Burnout Dreamstime For Web

How to avoid burnout as a dental hygienist

July 22, 2014
Tired of working? Thinking of making a career change or finding a new job? It might be wise to consider taking some smaller steps first. RDH Graduate Editor Diana Macri, RDH, has some advice on maintaining an interest in your profession when things start to go stale.

Recently half of the participants in a survey conducted by RDH Magazinedisclosed that they were already burned out or could see it happening in the next five years. While we may think that burnout is an experience singular to dental hygiene, the truth is that this something all Americans are feeling in virtually every profession.

The incidence of burnout is so prevalent in the United States that it has caught the attention of researchers at Harvard University. Srinivasan S. Pillay, a psychiatrist and an assistant clinical professor at Harvard Medical School, recently surveyed a random sample of 72 senior leaders and found that nearly all of them reported at least some signs of burnout and that all of them noted at least one cause of burnout at work. According to a report by Gallup, Inc., a research-based organization that polls in 160 countries, 70 percent of American workers are not engaged or are actively disengaged. While this report is geared toward managers and CEOs, it’s an interesting look into what America’s workforce is feeling in regards to their work. For purposes of this poll, Gallup defines employees this way:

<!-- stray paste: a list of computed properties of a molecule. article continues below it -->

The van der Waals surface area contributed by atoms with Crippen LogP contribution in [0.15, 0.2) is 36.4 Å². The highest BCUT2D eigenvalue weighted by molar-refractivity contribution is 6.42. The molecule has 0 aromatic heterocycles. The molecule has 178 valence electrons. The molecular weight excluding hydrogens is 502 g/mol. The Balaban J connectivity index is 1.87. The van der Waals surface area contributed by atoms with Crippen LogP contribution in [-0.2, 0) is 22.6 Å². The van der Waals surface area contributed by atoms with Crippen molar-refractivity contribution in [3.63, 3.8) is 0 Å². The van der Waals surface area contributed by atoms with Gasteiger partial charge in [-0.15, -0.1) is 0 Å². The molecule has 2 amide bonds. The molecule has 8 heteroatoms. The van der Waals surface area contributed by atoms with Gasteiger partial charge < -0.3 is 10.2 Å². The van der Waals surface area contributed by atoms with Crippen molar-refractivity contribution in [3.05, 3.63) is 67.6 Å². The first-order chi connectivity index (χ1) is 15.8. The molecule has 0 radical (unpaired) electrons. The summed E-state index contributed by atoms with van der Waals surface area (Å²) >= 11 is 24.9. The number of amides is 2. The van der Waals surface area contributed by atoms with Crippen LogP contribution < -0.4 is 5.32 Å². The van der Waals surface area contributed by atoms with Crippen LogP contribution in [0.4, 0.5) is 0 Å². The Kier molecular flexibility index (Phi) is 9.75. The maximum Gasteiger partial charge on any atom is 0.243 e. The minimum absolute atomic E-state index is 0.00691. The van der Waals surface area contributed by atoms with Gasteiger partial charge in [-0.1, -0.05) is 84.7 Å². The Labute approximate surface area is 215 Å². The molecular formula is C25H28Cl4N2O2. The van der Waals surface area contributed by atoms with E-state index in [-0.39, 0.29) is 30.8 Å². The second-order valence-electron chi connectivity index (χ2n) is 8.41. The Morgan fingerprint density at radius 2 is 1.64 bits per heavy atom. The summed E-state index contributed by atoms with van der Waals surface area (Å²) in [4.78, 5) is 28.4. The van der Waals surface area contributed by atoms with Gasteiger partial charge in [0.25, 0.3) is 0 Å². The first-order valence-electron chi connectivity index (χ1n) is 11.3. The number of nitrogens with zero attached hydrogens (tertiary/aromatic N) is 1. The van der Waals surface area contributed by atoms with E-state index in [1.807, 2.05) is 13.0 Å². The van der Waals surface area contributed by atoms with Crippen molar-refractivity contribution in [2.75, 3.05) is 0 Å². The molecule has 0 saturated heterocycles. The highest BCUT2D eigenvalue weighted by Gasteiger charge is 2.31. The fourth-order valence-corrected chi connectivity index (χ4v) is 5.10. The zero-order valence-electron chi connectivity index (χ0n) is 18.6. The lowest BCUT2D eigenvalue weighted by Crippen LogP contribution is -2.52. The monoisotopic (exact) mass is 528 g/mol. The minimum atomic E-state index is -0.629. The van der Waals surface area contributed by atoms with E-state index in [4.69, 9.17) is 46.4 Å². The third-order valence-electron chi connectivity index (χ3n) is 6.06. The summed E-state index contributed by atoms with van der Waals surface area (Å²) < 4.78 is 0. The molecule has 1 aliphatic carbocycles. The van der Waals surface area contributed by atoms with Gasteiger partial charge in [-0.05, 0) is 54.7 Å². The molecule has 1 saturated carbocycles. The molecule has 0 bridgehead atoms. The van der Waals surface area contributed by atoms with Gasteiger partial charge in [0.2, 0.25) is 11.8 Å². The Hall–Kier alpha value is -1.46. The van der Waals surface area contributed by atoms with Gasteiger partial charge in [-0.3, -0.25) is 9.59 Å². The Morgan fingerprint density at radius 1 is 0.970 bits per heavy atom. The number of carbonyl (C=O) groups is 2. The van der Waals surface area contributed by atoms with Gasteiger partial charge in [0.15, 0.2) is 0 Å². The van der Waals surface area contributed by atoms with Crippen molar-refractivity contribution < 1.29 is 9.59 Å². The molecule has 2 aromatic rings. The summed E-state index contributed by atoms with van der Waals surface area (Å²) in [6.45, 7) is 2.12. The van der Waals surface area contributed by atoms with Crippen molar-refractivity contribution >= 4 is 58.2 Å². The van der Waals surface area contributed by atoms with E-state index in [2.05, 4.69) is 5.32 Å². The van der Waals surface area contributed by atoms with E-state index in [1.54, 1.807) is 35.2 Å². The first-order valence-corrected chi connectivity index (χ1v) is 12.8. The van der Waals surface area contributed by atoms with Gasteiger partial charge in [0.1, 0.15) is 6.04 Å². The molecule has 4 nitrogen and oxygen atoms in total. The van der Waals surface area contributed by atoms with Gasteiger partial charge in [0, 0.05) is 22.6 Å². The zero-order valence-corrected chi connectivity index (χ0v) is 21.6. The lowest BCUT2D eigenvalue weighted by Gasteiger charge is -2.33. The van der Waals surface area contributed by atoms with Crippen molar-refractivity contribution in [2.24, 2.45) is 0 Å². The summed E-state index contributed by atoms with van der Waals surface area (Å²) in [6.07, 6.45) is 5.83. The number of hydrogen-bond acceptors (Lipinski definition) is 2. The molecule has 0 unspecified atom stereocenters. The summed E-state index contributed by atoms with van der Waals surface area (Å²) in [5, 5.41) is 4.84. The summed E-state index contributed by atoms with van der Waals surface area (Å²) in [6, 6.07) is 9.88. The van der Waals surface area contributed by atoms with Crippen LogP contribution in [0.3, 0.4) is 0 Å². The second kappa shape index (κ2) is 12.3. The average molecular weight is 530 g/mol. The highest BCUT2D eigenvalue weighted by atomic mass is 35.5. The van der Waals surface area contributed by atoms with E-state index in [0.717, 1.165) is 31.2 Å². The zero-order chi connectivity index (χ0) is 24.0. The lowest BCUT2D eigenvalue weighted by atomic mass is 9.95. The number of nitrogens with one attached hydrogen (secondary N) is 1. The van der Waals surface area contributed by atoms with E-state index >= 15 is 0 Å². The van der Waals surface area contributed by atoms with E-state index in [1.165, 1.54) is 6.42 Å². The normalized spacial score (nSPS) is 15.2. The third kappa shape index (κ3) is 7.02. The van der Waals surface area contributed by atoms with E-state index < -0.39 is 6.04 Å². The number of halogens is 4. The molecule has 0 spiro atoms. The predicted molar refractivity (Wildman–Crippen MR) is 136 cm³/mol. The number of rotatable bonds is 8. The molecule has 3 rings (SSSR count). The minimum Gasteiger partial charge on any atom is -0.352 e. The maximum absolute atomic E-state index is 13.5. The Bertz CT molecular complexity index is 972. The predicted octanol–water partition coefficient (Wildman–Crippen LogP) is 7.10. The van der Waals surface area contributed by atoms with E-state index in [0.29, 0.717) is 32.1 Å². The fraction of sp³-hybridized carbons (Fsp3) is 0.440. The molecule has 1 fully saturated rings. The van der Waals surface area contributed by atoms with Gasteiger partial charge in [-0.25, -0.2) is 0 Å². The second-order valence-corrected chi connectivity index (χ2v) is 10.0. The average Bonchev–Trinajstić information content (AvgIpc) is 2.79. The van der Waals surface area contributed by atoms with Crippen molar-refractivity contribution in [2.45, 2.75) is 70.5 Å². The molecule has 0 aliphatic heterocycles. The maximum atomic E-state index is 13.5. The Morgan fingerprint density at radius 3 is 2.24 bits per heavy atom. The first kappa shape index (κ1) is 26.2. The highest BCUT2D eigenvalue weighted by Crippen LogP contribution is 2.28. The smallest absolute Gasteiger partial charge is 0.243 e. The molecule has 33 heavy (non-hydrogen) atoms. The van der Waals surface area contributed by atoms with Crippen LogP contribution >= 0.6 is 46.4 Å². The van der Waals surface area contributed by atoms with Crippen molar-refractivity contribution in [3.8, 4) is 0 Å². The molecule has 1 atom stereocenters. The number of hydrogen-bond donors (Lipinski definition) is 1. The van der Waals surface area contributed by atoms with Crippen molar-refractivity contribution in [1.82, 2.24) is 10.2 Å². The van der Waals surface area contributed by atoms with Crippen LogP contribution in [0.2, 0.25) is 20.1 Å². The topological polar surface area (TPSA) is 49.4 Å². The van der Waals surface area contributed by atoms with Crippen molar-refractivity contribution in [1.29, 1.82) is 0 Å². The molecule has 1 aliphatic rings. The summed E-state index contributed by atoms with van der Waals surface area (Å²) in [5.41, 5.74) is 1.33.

• Engaged
    Employees work with passion and feel a profound connection to their company. They drive innovation and move the organization forward.
  • Not Engaged
    Employees are essentially “checked out.” They’re sleepwalking through their workday, putting time — but not energy or passion — into their work.
  • Actively Disengaged
    Employees aren’t just unhappy at work; they’re busy acting out their unhappiness. Every day, these workers undermine what their engaged coworkers accomplish.

What makes an employee engaged as opposed to disengaged has a lot to do with the company they are working for and personal work ethic models. However, certain factors have contributed to increased job dissatisfaction. The post-recession workforce has demanded more from everyone while offering little in return. We are all working more (and harder) for less — less salary, fewer benefits, less appreciation from our patients, and less respect from our employers. Recently, I read a verydisturbing article written by an office manager in which she advocates reducing a hygienist’s compensation to increase profitability:

“A quick way to put your hygienist’s compensation in proper proportion to their production seems to be to pay your hygienist say, 35% of their production. If you make this change from a salaried $30/hour hygienist and start the next month paying 35% of production, you need to be prepared for your hygienist to quit. If you’re seeing the increased supply [in dental hygienist availability] like I am, you may be more comfortable taking that risk.”

Personally I feel bombarded by the Internet and social media. The rise of digital technology has created a voracious appetite for information that we feel compelled to read and respond to at all hours of the day and night.

Though we can’t change the ways of the world with a snap of our fingers, I have some advice on preventing — or at least delaying — burnout.